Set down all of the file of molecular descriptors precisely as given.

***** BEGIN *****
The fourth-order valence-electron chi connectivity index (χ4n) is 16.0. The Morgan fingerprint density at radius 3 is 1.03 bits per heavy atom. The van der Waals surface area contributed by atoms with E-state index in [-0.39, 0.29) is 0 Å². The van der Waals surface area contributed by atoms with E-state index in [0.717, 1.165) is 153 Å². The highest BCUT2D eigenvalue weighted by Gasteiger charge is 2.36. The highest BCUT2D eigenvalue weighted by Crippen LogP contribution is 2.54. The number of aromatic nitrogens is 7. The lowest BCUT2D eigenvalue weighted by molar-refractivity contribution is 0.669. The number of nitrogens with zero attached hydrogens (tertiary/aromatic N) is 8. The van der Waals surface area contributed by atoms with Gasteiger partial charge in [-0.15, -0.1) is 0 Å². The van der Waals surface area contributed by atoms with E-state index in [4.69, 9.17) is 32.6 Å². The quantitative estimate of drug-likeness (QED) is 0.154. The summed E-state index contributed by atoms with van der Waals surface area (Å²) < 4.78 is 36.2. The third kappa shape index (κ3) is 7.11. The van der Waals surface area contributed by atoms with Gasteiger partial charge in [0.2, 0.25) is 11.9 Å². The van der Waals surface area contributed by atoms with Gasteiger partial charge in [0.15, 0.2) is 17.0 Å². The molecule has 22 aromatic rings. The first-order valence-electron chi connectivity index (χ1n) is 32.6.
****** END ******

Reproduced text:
The fourth-order valence-electron chi connectivity index (χ4n) is 16.0. The Morgan fingerprint density at radius 3 is 1.03 bits per heavy atom. The van der Waals surface area contributed by atoms with E-state index in [-0.39, 0.29) is 0 Å². The van der Waals surface area contributed by atoms with E-state index in [0.717, 1.165) is 153 Å². The highest BCUT2D eigenvalue weighted by Gasteiger charge is 2.36. The highest BCUT2D eigenvalue weighted by Crippen LogP contribution is 2.54. The number of aromatic nitrogens is 7. The lowest BCUT2D eigenvalue weighted by molar-refractivity contribution is 0.669. The number of nitrogens with zero attached hydrogens (tertiary/aromatic N) is 8. The van der Waals surface area contributed by atoms with Gasteiger partial charge in [-0.15, -0.1) is 0 Å². The van der Waals surface area contributed by atoms with E-state index in [4.69, 9.17) is 32.6 Å². The quantitative estimate of drug-likeness (QED) is 0.154. The summed E-state index contributed by atoms with van der Waals surface area (Å²) < 4.78 is 36.2. The third kappa shape index (κ3) is 7.11. The van der Waals surface area contributed by atoms with Gasteiger partial charge in [0.2, 0.25) is 11.9 Å². The van der Waals surface area contributed by atoms with Gasteiger partial charge in [0.15, 0.2) is 17.0 Å². The molecule has 22 aromatic rings. The first-order valence-electron chi connectivity index (χ1n) is 32.6.